I started writing flash for a very pragmatic reason: it’s the only kind of writing I can reliably get done when the semester is on. I can crank out a first draft of a flash story in a sitting, and revise at leisure. Flash fiction is the closest prose comes to poetry. If a novel is a big bucket of sea water, flash is the salt when all the water has evaporated out. I love the form: it’s so disciplined, you punch and you run. Sometimes I have a keyword in mind when I’m composing a flash. For “Dragon,” the keyword was degradation; for “Mrs. White in the Ballroom with the Lead Pipe,” the keyword was blow (as in, psychological blow, but also, blow to the head). Sometimes I know a story will be a flash piece from the get-go, like “Subject: Lay Off the Lays”: conceptually, that needed to be tight. Sometimes, as with “Daisy Chain,” I think I’m writing a longer story, and then I come to a point that I know is the ending, and I read it over and realize all the necessary bits are there. Longer stories, as you and I have discussed, are much more unwieldy, harder to pick up again, harder to pace, harder to sequence.
If you had to make a list of about ten words to represent what Undoing is about, what words would you choose?
Perfect list. Would you tell us a bit about the making of your collection? How long have you been writing this book? What were the challenges of putting stories together for a collection?
There are three or four stories in that collection that I first drafted ages ago. The oldest one I wrote when I was twenty (of course I’ve revised it a lot since). The majority of them, though, are from the last six years, when I seriously buckled down to writing. When you and I first met, three years ago, and exchanged manuscripts, my collection was less than half the size, so you’ve read first drafts of most of these stories. The toughest thing about putting together the story collection was getting the sequence right—you and I had many conversations about sequence, with both of our books. My thorniest issue was that I had two sets of linked stories, and I needed to figure out whether to lump them together (like Jhumpa Lahiri does in The Unaccustomed Earth) or pull them apart. So that was a headache. The great benefit of writing a short story collection is that it’s easier to fix than a novel. If I had my doubts about a particular story, I pulled it out. With a novel, removing a piece means toppling a Jenga tower.
Is there a story or stories in Undoing that you’re either most proud of or most fond of? Why?
That’s such a Sophie’s Choice question! They are all my babies. I feel guilty, like they’re listening from around the corner. Among the very short ones, I’m most proud of “Squirrel Beach.” I felt like it did everything I wanted it to do, and it was the first time I stuck up for an ending. I like “Family Games” a lot. That story landed in my lap: I had entered another story in the Sixfold contest that I had to withdraw because it was accepted elsewhere, so I had to come up with something new within three days. I stayed up all night writing “Family Games.” I am also attached to my linked stories, the Ben and Miriam ones (“Brining,” “This Much”) and the ones about Laurel (“Eleanor of Aquitaine,” “Warmer, Colder,” “On Air,” “Pop Goes the Weasel”). My writing group of the time really didn’t like one of the Laurel stories—they found “Warmer, Colder” disturbing. I remember you talking me off the ledge about that story, convincing me that it was not only worth including, but one of my best.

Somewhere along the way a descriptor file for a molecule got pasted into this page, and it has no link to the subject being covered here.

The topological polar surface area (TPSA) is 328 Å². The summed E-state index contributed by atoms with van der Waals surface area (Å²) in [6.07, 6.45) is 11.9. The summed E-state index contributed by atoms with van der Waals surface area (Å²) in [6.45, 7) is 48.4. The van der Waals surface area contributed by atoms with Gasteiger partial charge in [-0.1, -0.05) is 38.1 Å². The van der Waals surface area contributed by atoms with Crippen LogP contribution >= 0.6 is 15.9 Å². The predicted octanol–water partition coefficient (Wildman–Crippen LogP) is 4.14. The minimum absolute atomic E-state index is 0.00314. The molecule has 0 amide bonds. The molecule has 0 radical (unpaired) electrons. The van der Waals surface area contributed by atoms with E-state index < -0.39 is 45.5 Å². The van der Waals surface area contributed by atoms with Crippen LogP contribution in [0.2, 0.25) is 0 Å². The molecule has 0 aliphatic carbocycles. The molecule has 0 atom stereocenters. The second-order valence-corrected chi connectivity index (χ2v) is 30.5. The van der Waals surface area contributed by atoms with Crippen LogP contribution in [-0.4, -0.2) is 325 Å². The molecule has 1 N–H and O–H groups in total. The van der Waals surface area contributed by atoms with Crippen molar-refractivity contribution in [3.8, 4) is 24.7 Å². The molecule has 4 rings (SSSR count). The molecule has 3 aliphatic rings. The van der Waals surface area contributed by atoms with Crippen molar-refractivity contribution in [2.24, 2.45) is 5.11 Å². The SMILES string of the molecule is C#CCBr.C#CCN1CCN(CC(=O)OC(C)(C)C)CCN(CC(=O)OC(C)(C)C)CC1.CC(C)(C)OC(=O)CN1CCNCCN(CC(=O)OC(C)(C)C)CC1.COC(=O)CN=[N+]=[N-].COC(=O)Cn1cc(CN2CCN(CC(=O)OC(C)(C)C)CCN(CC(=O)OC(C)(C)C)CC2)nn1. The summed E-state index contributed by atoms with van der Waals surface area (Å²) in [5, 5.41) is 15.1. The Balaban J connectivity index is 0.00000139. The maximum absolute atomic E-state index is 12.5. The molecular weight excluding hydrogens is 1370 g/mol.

Both your daughters have been doing some fiction writing of their own. Do you offer them any advice? Have you learned anything from reading their writing or observing their processes?
Yes, we’re a family of writers! Nora told me she emailed you for some revision advice for one of her stories (because Michelle Ross is the story-whisperer in these parts). Both of them, I have to say “objectively,” are talented writers. Nora published her first story (in The Telling Room) when she was eleven (it only took her mother thirty-three years!). With my older daughter, we talk about the importance of revision—going through her draft and refining the clunky parts, cutting the fat. She always wants to use fancy words, so we talk about the importance of the right word (Flaubert’s le mot juste). My little girl has been working on a gothic novel called Ms. Granick about a teacher who may or may not be a vampire, and the four intrepid little girls who devise traps to unmask her (involving holy water and garlic bread). This was inspired by campfire stories our friend Jennifer told her, and Camille has been writing it for at least two years. For some unaccountable reason it’s set in London. What my daughters remind me of, most importantly, is that writing is supposed to be fun. Camille is always begging to use my computer so she can write. That’s useful for me to observe, when writing feels particularly hellish or arduous.